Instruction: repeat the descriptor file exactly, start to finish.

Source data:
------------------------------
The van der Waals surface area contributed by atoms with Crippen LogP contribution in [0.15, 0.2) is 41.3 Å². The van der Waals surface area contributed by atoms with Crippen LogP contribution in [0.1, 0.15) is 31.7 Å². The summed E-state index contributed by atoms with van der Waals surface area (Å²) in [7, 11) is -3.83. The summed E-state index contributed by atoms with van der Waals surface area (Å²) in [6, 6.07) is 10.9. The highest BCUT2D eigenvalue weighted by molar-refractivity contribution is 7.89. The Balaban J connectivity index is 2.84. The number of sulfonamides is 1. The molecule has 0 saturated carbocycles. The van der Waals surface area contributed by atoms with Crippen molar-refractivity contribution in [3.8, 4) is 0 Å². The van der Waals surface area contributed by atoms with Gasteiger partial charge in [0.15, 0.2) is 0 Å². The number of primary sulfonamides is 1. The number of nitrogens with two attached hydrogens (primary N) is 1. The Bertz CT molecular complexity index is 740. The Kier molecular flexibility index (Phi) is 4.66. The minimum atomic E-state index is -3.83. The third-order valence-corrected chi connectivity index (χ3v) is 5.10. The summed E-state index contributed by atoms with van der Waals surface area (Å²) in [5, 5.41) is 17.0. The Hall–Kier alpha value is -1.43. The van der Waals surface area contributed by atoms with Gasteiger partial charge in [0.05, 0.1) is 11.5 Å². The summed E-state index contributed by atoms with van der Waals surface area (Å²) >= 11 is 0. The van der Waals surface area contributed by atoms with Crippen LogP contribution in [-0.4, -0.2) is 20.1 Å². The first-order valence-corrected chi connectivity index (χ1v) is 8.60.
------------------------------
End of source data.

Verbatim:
The van der Waals surface area contributed by atoms with Crippen LogP contribution in [0.15, 0.2) is 41.3 Å². The van der Waals surface area contributed by atoms with Crippen LogP contribution in [0.1, 0.15) is 31.7 Å². The summed E-state index contributed by atoms with van der Waals surface area (Å²) in [7, 11) is -3.83. The summed E-state index contributed by atoms with van der Waals surface area (Å²) in [6, 6.07) is 10.9. The highest BCUT2D eigenvalue weighted by molar-refractivity contribution is 7.89. The Balaban J connectivity index is 2.84. The number of sulfonamides is 1. The molecule has 0 saturated carbocycles. The van der Waals surface area contributed by atoms with Crippen molar-refractivity contribution in [3.8, 4) is 0 Å². The van der Waals surface area contributed by atoms with Gasteiger partial charge in [0.15, 0.2) is 0 Å². The number of primary sulfonamides is 1. The number of nitrogens with two attached hydrogens (primary N) is 1. The Bertz CT molecular complexity index is 740. The Kier molecular flexibility index (Phi) is 4.66. The minimum atomic E-state index is -3.83. The third-order valence-corrected chi connectivity index (χ3v) is 5.10. The summed E-state index contributed by atoms with van der Waals surface area (Å²) in [5, 5.41) is 17.0. The Hall–Kier alpha value is -1.43. The van der Waals surface area contributed by atoms with Gasteiger partial charge in [0.05, 0.1) is 11.5 Å². The summed E-state index contributed by atoms with van der Waals surface area (Å²) >= 11 is 0. The van der Waals surface area contributed by atoms with Crippen LogP contribution in [-0.4, -0.2) is 20.1 Å². The first-order valence-corrected chi connectivity index (χ1v) is 8.60.